F.O.M.C. - The prospects for the U.S. interest rates and the $.
The Fed's Open Market Committee yesterday repeated its assessment from March 21st that persistent inflation remains the predominant policy concern. Interest rates were held at 5.25%. The Fed has just said, "inflation is a predominant risk" but did not raise interest rates, and indicated that it is not likely to do so, as it pointed to lower growth and the ongoing housing price problems.
The impression given is that it will react to higher inflation but will not pre-empt it. The dangers of inflation with falling growth [stagflation] are now apparent. This is gold positive and $ negative as the Trade deficit will continue at excessive levels in a climate that could discourage the investment of surplus $ [Asian nations in particular] back into the States.
Caught between lower growth and inflation, the Fed is caught between a rock and a hard place and unlikely to move rates until one overrides the other completely. We have said over a very long period that the Fed must guard against falling growth even if inflation takes off. Growth is extremely difficult to engender, whereas inflation is manageable, without damaging jobs.
The FOMC reiterated that "the committee's predominant policy concern remains the risk that inflation will fail to moderate as expected.' However, the economy is still likely to grow at a moderate pace in coming quarters. We at the Gold Forecaster would suggest that a very firm eye be kept on growth figures for if it seems that growth will slide, be sure that inflation fighting will retreat to sitting in the trenches and stimulation will lead the charge. We believe it would be a mistake to think that the Fed will raise rates to attack inflation, if there is the slightest risk that growth will be damaged.
The U.S. economy expanded at a 1.3% annual rate last quarter, handicapped by a 17% slide in residential investment, the sixth quarterly decline. At the same time, unemployment was 4.5% last month, close to a five-year low. With falling growth all eyes are on the way forward. Is it to stagflation, or inflation, on the back of sound growth? The answer to this will dictate the way forward for the $. Consequently, Investors have postponed their expectations for a rate cut to the final three months of the year, from the third quarter immediately following the March meeting. Two-year note yields rose 6 basis points yesterday, to 4.73%.
The Trade deficit.
Rising to $63.9 billion the Trade deficit continues at $ undermining levels and should continue to do so for the foreseeable future. As Paulson advocates a strong $ at market rates [a contradiction in terms?] the $ showed initial strength rising above the danger zone between $1.35 - $1.37. Media attention concentrated on it rising above last month's level and not on the amazing accumulation of the deficit over the year, on top of previous years.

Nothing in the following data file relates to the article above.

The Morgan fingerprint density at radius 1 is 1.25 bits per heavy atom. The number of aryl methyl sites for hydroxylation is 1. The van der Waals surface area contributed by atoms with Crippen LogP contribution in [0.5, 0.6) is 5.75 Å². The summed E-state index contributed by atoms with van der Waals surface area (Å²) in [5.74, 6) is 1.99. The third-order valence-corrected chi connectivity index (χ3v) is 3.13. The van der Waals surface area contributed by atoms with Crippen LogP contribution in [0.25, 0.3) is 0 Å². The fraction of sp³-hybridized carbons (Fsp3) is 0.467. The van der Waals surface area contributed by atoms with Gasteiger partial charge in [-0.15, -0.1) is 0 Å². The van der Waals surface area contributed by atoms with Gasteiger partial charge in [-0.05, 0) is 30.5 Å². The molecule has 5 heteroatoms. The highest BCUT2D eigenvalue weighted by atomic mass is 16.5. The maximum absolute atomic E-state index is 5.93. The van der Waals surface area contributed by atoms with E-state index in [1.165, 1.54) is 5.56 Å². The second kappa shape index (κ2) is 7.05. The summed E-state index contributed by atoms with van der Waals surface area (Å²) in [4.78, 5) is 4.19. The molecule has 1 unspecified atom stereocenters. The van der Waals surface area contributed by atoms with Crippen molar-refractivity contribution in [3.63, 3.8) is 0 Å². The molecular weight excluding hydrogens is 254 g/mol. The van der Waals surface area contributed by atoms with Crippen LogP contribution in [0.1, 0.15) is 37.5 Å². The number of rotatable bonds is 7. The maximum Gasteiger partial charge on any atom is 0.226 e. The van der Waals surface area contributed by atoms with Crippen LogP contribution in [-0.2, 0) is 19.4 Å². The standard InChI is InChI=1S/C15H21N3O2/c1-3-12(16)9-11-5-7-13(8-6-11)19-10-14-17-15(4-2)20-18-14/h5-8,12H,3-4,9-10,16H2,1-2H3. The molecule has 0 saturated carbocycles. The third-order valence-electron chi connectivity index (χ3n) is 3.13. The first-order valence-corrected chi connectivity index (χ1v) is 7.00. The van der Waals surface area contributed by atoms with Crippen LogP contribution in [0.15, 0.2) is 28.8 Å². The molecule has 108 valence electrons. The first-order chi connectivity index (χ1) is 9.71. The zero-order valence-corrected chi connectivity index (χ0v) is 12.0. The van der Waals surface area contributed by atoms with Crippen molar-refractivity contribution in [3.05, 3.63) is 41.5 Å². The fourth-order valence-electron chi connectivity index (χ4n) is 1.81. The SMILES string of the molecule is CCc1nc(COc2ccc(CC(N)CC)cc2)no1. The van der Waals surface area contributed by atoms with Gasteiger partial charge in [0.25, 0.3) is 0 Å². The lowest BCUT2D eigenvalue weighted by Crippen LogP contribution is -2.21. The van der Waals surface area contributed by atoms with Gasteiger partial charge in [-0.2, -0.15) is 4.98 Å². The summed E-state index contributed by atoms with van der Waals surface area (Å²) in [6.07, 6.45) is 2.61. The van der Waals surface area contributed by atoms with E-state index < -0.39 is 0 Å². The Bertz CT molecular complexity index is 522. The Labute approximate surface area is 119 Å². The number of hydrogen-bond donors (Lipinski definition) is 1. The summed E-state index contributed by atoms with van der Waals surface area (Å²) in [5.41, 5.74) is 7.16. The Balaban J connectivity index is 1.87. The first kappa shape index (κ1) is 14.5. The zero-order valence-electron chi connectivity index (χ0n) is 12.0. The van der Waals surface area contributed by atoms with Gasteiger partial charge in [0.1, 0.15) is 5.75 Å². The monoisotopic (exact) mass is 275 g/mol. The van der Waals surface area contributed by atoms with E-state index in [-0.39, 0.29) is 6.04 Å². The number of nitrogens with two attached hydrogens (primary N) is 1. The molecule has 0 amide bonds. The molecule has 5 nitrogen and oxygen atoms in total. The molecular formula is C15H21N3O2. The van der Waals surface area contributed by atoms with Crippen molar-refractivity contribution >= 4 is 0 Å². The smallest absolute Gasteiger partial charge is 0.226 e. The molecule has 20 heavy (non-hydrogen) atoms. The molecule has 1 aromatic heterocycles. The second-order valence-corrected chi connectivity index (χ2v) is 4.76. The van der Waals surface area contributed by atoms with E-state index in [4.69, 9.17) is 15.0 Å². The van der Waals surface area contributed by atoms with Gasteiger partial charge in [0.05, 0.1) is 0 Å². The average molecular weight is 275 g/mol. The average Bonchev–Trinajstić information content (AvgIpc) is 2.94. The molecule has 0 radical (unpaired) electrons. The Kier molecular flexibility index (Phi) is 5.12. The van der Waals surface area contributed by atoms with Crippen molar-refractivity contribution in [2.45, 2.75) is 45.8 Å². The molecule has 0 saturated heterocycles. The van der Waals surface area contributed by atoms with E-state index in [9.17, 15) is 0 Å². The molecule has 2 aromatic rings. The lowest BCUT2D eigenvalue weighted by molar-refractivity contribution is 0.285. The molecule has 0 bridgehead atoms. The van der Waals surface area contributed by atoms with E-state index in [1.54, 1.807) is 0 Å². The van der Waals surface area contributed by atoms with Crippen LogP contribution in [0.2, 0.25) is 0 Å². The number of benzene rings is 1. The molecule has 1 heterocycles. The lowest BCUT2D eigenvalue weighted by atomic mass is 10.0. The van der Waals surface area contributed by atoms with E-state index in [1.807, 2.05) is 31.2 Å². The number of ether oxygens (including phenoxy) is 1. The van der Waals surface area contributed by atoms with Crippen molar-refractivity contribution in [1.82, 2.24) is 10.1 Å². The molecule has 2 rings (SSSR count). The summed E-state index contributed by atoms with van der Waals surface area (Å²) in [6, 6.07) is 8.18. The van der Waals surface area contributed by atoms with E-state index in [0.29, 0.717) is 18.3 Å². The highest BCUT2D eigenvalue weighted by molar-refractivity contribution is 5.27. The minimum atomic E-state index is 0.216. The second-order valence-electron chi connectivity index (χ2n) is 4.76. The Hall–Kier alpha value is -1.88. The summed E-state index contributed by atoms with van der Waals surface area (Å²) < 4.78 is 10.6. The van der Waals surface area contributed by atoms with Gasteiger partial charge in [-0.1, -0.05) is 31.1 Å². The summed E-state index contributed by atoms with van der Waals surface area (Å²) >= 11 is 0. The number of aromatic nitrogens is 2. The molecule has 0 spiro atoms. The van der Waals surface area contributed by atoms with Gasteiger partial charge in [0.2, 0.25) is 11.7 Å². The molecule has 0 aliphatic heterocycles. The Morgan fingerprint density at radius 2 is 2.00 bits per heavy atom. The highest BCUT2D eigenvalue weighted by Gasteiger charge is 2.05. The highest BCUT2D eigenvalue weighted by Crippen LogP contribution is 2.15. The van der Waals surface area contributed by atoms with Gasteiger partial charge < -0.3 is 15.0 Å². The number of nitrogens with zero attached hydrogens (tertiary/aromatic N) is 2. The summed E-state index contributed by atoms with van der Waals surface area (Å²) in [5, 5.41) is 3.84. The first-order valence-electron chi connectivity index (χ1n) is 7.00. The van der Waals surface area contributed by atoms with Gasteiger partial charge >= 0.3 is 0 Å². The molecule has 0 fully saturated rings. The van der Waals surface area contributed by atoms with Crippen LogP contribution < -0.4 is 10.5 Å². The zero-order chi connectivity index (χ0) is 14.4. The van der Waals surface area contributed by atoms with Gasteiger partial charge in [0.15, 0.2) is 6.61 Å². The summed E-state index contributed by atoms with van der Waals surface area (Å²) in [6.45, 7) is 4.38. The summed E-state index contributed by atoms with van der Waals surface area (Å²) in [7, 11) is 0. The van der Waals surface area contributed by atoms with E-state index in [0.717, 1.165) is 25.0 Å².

To emphasize what we are saying, imagine it were twice the present level, a level to cause global $ indigestion, what would be the consequences? Clearly, a tumbling $. So the reality is that the deficit will continue at these levels in the future, so for it to go on for twice as long, would result in the same damage to the $. In other words, at some point in the future the deficit just will not be accepted and the $ will crash.
Imagine now a bank's customer loaned persistently from the bank with no hope of repaying the debt, what would happen? Now imagine this customer is the only client of that bank or several banks, what would happen? Quite frankly it is in the interests of all parties to ensure that the myth of a steady $ exchange rate [held there by intervention by surplus holders] will be blown away someday.
Until then so long as it can be translated into goods at present values it serves surplus holders to keep its value up and does not serve the U.S. government, as jobs and capital ownership shifts eastwards. Perhaps the sapping of the U.S.' global economic strength is deemed unavoidable and the authorities are making sure that the weakening is done without pain, as no other solution is available?
Validating our belief that a growing U.S. economy sucks in imports, during March, imports and exports rebounded to their second-highest levels on record, but imports rose faster than exports. Imports of goods alone rose 5.1% to $160.3 billion in March. In addition to oil, the U.S. imported more autos, consumer goods, and food. Exports of goods alone rose 2.0% to $90.2 billion. U.S. exports of industrial supplies, autos and consumer goods rose in March. Of course the higher oil price had a significant impact on the Balance of Payments, as the petroleum deficit widened 2.6% to $45.5 billion, the largest deficit since last September. The U.S. imported 324.2 million barrels of crude oil in March, or 10.5 million barrels per day, marking the highest level since last August. These figures compared with 252.9 million barrels, or 9.0 million barrels, respectively, in February. The average price per barrel of oil rose to $53 in March, its highest level since December. With the oil price rising through, to over, $60 a barrel, expect next month's Trade deficit to widen accordingly.
So the prognosis on the Trade front is not good and the $ should reflect this. We believe intervention is currently preventing this, but against strong flows of 'carry trade' investments and the investment of surplus $' back into the States.
This leave the question begging, "Just how long will the U.S. or anyone else, allow this?"
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